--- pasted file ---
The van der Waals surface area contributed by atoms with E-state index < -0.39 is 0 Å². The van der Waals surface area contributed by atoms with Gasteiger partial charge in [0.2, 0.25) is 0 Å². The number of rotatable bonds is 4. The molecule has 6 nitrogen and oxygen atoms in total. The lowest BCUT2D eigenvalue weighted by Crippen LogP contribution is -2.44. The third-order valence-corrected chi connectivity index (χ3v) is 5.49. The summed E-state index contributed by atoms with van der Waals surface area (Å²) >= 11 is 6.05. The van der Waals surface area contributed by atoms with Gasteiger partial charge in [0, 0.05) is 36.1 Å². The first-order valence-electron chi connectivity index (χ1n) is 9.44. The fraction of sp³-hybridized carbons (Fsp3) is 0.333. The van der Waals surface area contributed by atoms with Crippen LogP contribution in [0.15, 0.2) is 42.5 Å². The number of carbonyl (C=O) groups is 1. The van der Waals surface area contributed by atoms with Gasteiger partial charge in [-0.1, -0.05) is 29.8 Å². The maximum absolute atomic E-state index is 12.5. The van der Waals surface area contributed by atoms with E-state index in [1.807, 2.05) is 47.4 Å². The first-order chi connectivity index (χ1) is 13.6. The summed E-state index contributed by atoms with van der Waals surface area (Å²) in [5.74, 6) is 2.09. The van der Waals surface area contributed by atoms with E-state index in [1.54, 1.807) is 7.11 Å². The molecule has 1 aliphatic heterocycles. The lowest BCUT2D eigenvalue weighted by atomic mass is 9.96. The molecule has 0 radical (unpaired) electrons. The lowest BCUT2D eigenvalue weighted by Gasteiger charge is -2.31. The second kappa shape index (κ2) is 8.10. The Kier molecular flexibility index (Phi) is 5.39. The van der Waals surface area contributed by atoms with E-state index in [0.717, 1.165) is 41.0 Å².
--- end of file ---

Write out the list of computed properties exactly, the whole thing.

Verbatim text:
The van der Waals surface area contributed by atoms with E-state index < -0.39 is 0 Å². The van der Waals surface area contributed by atoms with Gasteiger partial charge in [0.2, 0.25) is 0 Å². The number of rotatable bonds is 4. The molecule has 6 nitrogen and oxygen atoms in total. The lowest BCUT2D eigenvalue weighted by Crippen LogP contribution is -2.44. The third-order valence-corrected chi connectivity index (χ3v) is 5.49. The summed E-state index contributed by atoms with van der Waals surface area (Å²) >= 11 is 6.05. The van der Waals surface area contributed by atoms with Gasteiger partial charge in [0, 0.05) is 36.1 Å². The first-order valence-electron chi connectivity index (χ1n) is 9.44. The fraction of sp³-hybridized carbons (Fsp3) is 0.333. The van der Waals surface area contributed by atoms with Crippen LogP contribution in [0.15, 0.2) is 42.5 Å². The number of carbonyl (C=O) groups is 1. The van der Waals surface area contributed by atoms with Gasteiger partial charge in [-0.1, -0.05) is 29.8 Å². The maximum absolute atomic E-state index is 12.5. The van der Waals surface area contributed by atoms with E-state index in [1.807, 2.05) is 47.4 Å². The first-order chi connectivity index (χ1) is 13.6. The summed E-state index contributed by atoms with van der Waals surface area (Å²) in [5.74, 6) is 2.09. The van der Waals surface area contributed by atoms with E-state index in [1.54, 1.807) is 7.11 Å². The molecule has 1 aliphatic heterocycles. The lowest BCUT2D eigenvalue weighted by atomic mass is 9.96. The molecule has 0 radical (unpaired) electrons. The lowest BCUT2D eigenvalue weighted by Gasteiger charge is -2.31. The second kappa shape index (κ2) is 8.10. The Kier molecular flexibility index (Phi) is 5.39. The van der Waals surface area contributed by atoms with E-state index in [0.717, 1.165) is 41.0 Å².